El Rey

I am a Mexican food afficinado. My love affair began in Utah, much like my love affair with a lot of things, continuing to this day. I’m not talking about drive through after the bar Mexican food or what you find at a chain restaurant. 

I’m talking the real deal. I unfortunately am the only family member who has this romance going, so it’s a solitary pursuit. Living in the Midwest, authentic anything was in short supply for a very long time. That is slowly changing as diversity begins to take hold.  
There are more ethnic restaurants in Sioux Falls now, and as a vegetarian, it makes my tummy very happy. I used to struggle with eating the same thing all the time (it’s not discipline, it’s boredom). Going out to eat was a challenge, since I had the choice of only a few places.

I had real burritos with real you could actually drink it, it’s so good, salsa the other night. It was that good, that I am actually planning on it for my next taco Tuesday. If not sooner. 

Like music, food provides visceral memories for me. I can tell where I had a certain food for the first time: 

  • Falafel. In a middle eastern restaurant across from Columbia University at a high school journalism conference. I met several really cool presenters and I thought if I ate what they did, I might absorb some talent through osmosis. 
  • Bamboo rat. Hunan province China. They lied & said it was chicken. I’m sure they loved pulling a fast one on us American tourists.
  • Paneek paneer. A little out of the way Indian restaurant in Philadelphia, with my former college boyfriend who was angry about being taken to such a dump. My grandmother was recovering from open heart surgery and I was gutted. He could care less about my feelings or what I was going through. He was upset over me making him eat such slop. Indian quickly became my favorite cuisine.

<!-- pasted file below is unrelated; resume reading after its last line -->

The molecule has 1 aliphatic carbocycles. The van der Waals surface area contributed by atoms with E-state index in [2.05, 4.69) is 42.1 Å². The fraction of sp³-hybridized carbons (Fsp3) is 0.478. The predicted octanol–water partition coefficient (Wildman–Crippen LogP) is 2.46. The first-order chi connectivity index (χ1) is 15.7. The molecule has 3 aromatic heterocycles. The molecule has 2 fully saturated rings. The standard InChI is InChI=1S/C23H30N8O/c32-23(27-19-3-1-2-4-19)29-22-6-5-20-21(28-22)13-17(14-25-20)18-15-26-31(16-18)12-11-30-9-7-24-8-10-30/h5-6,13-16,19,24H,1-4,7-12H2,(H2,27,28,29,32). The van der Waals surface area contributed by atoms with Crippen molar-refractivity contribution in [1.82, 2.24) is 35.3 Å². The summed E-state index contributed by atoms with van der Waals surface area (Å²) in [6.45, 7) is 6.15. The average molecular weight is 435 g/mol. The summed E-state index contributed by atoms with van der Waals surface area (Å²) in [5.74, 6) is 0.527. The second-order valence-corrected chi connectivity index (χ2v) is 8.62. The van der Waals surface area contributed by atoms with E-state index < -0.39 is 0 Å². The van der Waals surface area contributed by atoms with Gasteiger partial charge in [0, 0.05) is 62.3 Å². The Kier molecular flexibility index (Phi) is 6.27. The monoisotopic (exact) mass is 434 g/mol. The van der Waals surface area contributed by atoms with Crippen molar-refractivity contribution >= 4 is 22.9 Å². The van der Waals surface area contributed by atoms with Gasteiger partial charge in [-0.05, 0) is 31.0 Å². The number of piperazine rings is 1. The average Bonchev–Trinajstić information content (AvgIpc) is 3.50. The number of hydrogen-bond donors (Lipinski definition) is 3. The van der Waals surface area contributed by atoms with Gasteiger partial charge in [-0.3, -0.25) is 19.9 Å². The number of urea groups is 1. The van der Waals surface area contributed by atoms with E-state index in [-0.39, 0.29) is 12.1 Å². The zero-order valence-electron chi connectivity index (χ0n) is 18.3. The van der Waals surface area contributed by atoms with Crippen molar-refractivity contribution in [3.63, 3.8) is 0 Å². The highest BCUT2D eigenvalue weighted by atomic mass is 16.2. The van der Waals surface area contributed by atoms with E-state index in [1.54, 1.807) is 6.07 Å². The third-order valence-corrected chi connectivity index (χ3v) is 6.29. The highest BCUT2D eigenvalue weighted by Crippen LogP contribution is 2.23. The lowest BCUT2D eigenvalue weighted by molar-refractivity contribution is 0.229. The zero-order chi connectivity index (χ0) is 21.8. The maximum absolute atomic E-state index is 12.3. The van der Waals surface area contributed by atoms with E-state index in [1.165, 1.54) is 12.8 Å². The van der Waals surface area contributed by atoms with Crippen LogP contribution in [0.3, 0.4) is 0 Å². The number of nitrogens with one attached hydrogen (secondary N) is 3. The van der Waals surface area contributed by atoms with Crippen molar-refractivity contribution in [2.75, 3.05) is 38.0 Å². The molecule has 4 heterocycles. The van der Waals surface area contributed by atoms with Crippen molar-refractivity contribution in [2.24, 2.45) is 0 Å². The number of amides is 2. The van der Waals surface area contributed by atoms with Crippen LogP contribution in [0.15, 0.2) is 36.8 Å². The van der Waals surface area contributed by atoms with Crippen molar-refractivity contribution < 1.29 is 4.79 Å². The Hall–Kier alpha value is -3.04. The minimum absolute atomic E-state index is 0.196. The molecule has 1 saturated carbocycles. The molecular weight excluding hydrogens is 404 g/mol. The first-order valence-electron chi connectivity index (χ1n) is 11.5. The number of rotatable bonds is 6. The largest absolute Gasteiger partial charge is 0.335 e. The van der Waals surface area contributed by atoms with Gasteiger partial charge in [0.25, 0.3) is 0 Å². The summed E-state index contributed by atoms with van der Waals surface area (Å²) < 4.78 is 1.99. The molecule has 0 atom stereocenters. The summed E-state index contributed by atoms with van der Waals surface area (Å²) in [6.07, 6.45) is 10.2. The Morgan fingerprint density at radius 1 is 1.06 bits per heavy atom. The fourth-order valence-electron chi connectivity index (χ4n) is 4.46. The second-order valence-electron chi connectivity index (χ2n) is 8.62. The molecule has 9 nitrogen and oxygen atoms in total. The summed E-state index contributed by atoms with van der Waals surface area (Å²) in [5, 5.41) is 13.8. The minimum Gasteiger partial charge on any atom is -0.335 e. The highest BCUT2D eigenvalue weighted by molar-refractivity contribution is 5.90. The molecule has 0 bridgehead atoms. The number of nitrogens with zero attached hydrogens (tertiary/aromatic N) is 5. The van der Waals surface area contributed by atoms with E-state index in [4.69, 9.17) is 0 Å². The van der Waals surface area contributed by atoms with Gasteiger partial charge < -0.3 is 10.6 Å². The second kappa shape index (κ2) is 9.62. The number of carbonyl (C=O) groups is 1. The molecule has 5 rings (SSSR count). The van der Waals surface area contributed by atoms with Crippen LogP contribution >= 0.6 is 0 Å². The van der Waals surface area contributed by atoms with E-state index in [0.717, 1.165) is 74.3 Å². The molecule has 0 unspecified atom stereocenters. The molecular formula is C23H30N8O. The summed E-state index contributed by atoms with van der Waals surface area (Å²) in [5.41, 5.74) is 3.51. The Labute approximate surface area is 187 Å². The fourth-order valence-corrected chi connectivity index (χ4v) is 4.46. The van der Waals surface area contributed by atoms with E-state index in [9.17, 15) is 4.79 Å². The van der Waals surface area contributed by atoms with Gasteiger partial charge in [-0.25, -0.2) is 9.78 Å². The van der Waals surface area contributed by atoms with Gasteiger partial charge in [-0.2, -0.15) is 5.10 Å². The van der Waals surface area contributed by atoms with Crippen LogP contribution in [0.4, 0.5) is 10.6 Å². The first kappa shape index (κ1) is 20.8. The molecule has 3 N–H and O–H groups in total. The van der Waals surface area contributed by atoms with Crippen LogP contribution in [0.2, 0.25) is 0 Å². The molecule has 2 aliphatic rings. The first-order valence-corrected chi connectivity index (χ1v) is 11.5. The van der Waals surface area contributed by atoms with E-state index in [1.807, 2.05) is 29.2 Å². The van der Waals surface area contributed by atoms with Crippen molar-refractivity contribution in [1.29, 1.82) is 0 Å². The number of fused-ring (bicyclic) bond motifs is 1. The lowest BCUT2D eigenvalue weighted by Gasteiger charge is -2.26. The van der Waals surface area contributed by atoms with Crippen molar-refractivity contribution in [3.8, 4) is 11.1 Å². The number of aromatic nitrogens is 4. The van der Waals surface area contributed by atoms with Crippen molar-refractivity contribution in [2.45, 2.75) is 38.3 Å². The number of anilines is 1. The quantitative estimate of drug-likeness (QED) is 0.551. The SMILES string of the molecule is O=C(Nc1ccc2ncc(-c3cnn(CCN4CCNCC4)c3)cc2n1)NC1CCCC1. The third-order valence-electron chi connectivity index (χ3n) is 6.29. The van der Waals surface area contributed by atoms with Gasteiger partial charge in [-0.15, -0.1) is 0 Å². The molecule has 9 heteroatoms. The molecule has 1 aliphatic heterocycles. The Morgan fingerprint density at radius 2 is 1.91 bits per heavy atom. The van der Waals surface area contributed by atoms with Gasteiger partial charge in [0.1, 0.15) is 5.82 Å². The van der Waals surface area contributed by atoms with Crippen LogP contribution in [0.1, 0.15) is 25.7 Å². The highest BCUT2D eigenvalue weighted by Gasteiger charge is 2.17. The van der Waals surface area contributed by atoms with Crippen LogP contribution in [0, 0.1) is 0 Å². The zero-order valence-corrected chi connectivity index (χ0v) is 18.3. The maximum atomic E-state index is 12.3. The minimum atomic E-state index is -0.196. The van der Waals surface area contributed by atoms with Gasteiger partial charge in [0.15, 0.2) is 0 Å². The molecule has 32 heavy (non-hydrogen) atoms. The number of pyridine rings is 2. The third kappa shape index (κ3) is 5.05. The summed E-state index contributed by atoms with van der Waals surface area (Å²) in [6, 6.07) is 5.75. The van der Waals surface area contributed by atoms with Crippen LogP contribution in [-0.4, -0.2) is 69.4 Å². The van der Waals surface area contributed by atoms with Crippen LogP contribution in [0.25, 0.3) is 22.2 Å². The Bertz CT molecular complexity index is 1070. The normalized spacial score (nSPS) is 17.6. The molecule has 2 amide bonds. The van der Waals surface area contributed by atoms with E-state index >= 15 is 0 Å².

• Authentic Mexican-a lot of my high school friends were of Mexican descent (we went to a catholic school in Salt Lake City) and we would trade lunches in the cafeteria. I loved learning about their cultural traditions behind some of their favorite foods. 

I try to recreate certain moments in my life by cooking the foods that bring me back to that freeze frame. I can tell you what first meal I’ve made for any boyfriend I’ve had (it’s always the same-some sort of parmigiana with spaghetti, home made sauce & broccoli, because broccoli is the bomb). However, I can’t tell you what the last one was. I made frozen pizza for the first meal in my house. I had chicken parmigiana as my last meal before I became a mother. The night after my grandma died, it was a sampler platter at Denny’, at 2 am, wondering if the funeral home would close her slack jawed mouth. Whenever I need to grieve, I need mozzarella sticks and onion rings. 

I can’t find my car keys or glasses some days, but I can tell you what I ate 30 years ago before a concert. That’s just how I roll. 

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